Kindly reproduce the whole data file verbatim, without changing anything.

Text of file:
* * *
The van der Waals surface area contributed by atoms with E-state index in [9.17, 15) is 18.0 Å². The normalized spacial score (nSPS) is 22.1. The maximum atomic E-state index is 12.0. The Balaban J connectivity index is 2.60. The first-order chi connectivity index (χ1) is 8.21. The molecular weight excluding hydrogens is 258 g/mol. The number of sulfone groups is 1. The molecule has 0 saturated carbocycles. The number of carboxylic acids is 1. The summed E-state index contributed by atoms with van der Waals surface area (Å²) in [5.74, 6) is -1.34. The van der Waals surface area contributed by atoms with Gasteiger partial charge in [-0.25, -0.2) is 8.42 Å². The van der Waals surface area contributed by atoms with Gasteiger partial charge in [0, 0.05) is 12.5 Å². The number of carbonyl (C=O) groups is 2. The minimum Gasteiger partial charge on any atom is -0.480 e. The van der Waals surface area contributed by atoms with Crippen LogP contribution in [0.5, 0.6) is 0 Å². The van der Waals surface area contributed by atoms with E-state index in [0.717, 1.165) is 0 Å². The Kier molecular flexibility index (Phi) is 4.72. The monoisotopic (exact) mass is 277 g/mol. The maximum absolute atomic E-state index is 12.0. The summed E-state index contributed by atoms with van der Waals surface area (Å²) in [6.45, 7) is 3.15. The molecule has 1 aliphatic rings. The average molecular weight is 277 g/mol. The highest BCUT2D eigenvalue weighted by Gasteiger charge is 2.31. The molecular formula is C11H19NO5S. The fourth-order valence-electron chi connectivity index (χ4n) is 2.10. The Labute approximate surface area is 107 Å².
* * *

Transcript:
The van der Waals surface area contributed by atoms with E-state index in [9.17, 15) is 18.0 Å². The normalized spacial score (nSPS) is 22.1. The maximum atomic E-state index is 12.0. The Balaban J connectivity index is 2.60. The first-order chi connectivity index (χ1) is 8.21. The molecular weight excluding hydrogens is 258 g/mol. The number of sulfone groups is 1. The molecule has 0 saturated carbocycles. The number of carboxylic acids is 1. The summed E-state index contributed by atoms with van der Waals surface area (Å²) in [5.74, 6) is -1.34. The van der Waals surface area contributed by atoms with Gasteiger partial charge in [-0.25, -0.2) is 8.42 Å². The van der Waals surface area contributed by atoms with Gasteiger partial charge in [0, 0.05) is 12.5 Å². The number of carbonyl (C=O) groups is 2. The minimum Gasteiger partial charge on any atom is -0.480 e. The van der Waals surface area contributed by atoms with Crippen LogP contribution in [0.5, 0.6) is 0 Å². The van der Waals surface area contributed by atoms with E-state index in [0.717, 1.165) is 0 Å². The Kier molecular flexibility index (Phi) is 4.72. The monoisotopic (exact) mass is 277 g/mol. The maximum absolute atomic E-state index is 12.0. The summed E-state index contributed by atoms with van der Waals surface area (Å²) in [6.45, 7) is 3.15. The molecule has 1 aliphatic rings. The average molecular weight is 277 g/mol. The highest BCUT2D eigenvalue weighted by Gasteiger charge is 2.31. The molecular formula is C11H19NO5S. The fourth-order valence-electron chi connectivity index (χ4n) is 2.10. The Labute approximate surface area is 107 Å².